Vessagiriya - the monastery of the Vaisya-Setthis
by Rohan L. Jayetilleke / CDN
Vessagiri or commonly known in Sinhala as Vesagiriya or Vaisyagiri, is the traditional name of the forest bound cluster or rocks in Anuradhapura, adjoining the highway to Kurunegala, about a mile to the south-west of Sri Maha Bodhi, Anuradhapura.
It is surrounded by structural ruins of the monastery (Vihara) which had cells in the 23 caves of the two of the three rocks. The three rocks according to archaeologists are marked Rocks A, B and C.
The Rock A has a breached stupa with pillars at the south of the point of entry to the rock. In Rock B are twelve caves. In Rock C are two caves with drip-ledge inscriptions. There are structural ruins all round the Rocks A. B and C and also in the adjoining paddy fields in the environs. The rock caves had been the abodes of meditative monks.
As regards the identification of this site as Vessagiri Vihara, Mahavamsa states it was built by King Devanampiya Tissa in third century B.C.
This is evidenced by the probable age of the Brahmi script inscriptions, the archaic style of ruined buildings, the relative location of the site in respect to the Isurumuniya Vihara built by the same king. According to the Sri Lanka chronicle Mahavamsa, Vessagiri had its name from the 500 Vaisyas (leaders of arts, crafts, banking, trade and commerce guild leaders) who came from Vedisa, the present Madhya Pradesh, to finance the Buddhist structures to be established by their kinsman Arhant Mahinda.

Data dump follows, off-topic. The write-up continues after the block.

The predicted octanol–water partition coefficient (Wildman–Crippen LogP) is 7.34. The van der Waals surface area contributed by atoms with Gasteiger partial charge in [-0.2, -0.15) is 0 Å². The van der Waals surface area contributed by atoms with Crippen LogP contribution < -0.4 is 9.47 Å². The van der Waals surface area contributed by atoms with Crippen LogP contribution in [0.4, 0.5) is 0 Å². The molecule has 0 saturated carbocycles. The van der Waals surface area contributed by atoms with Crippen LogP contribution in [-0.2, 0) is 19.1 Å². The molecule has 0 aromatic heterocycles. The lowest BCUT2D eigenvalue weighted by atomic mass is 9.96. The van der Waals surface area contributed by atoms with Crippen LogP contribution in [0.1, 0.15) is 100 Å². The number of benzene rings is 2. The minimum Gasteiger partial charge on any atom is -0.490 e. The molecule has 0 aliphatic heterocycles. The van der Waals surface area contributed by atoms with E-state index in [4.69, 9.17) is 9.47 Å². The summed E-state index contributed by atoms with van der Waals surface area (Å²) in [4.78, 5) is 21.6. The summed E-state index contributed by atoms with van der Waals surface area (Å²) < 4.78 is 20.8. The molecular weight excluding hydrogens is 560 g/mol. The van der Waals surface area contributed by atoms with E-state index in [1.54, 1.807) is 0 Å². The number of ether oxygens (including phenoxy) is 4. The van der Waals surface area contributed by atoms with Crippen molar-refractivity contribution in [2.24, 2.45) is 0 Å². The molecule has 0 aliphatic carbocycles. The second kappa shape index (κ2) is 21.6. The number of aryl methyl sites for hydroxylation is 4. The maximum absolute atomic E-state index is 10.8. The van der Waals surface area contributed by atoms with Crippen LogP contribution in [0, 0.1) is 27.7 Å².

These leading entrepreneurs from Madhya Pradesh, who were the leaders of guilds of artisans belonging to various craft clans (kula) brought down members from the 18 kulas in order to execute building operations, paintings, music and dance and other arts and crafts to stabilize Buddhism in Lanka.
The 500 Vaisyas having been ordained, preferred to live together as one group as their food, thoughts and other activities were completely different to the indigenous people of Sri Lanka.
Even Isurumuniya too denotes, the abode of the silent personages. They too were the migrant Vaisya - Setthis.
They had their own language and script whereas Sinhala at the time was scriptless and Mahinda having brought the Tripitaka commentaries and had them translated into the colloquial Sinhala language and designed a written script to Sinhala in the model of the Brahami script.